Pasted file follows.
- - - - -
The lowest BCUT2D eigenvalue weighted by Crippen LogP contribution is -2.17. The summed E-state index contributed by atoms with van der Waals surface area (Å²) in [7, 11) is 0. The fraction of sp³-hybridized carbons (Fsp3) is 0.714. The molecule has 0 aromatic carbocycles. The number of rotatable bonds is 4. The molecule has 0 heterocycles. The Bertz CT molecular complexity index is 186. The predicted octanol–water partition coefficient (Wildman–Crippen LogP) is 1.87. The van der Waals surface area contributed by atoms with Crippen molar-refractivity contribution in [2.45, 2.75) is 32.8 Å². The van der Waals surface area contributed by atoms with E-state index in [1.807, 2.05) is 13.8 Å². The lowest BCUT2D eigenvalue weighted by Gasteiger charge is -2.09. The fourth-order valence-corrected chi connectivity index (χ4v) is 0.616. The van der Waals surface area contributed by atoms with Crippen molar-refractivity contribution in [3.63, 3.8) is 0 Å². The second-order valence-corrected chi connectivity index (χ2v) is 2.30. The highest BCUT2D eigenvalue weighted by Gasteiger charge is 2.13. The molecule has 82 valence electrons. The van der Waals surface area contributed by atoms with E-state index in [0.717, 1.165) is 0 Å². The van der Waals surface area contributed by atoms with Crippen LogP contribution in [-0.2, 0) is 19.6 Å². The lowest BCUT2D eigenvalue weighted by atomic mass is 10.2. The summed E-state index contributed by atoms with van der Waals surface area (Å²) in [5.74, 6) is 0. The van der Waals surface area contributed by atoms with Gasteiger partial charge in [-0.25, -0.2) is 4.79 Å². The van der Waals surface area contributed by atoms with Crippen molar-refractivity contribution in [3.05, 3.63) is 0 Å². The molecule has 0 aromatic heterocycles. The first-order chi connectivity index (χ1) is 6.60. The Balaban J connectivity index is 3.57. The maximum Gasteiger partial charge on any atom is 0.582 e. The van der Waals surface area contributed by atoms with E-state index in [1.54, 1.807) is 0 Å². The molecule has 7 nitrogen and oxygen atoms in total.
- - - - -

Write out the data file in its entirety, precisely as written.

The lowest BCUT2D eigenvalue weighted by Crippen LogP contribution is -2.17. The summed E-state index contributed by atoms with van der Waals surface area (Å²) in [7, 11) is 0. The fraction of sp³-hybridized carbons (Fsp3) is 0.714. The molecule has 0 aromatic carbocycles. The number of rotatable bonds is 4. The molecule has 0 heterocycles. The Bertz CT molecular complexity index is 186. The predicted octanol–water partition coefficient (Wildman–Crippen LogP) is 1.87. The van der Waals surface area contributed by atoms with Crippen molar-refractivity contribution in [2.45, 2.75) is 32.8 Å². The van der Waals surface area contributed by atoms with E-state index in [1.807, 2.05) is 13.8 Å². The lowest BCUT2D eigenvalue weighted by Gasteiger charge is -2.09. The fourth-order valence-corrected chi connectivity index (χ4v) is 0.616. The van der Waals surface area contributed by atoms with Crippen molar-refractivity contribution in [3.63, 3.8) is 0 Å². The second-order valence-corrected chi connectivity index (χ2v) is 2.30. The highest BCUT2D eigenvalue weighted by Gasteiger charge is 2.13. The molecule has 82 valence electrons. The van der Waals surface area contributed by atoms with E-state index in [0.717, 1.165) is 0 Å². The van der Waals surface area contributed by atoms with Crippen LogP contribution in [-0.2, 0) is 19.6 Å². The lowest BCUT2D eigenvalue weighted by atomic mass is 10.2. The summed E-state index contributed by atoms with van der Waals surface area (Å²) in [5.74, 6) is 0. The van der Waals surface area contributed by atoms with Gasteiger partial charge in [-0.25, -0.2) is 4.79 Å². The van der Waals surface area contributed by atoms with Crippen molar-refractivity contribution in [3.05, 3.63) is 0 Å². The molecule has 0 aromatic heterocycles. The first-order chi connectivity index (χ1) is 6.60. The Balaban J connectivity index is 3.57. The maximum Gasteiger partial charge on any atom is 0.582 e. The van der Waals surface area contributed by atoms with E-state index in [1.54, 1.807) is 0 Å². The molecule has 7 nitrogen and oxygen atoms in total.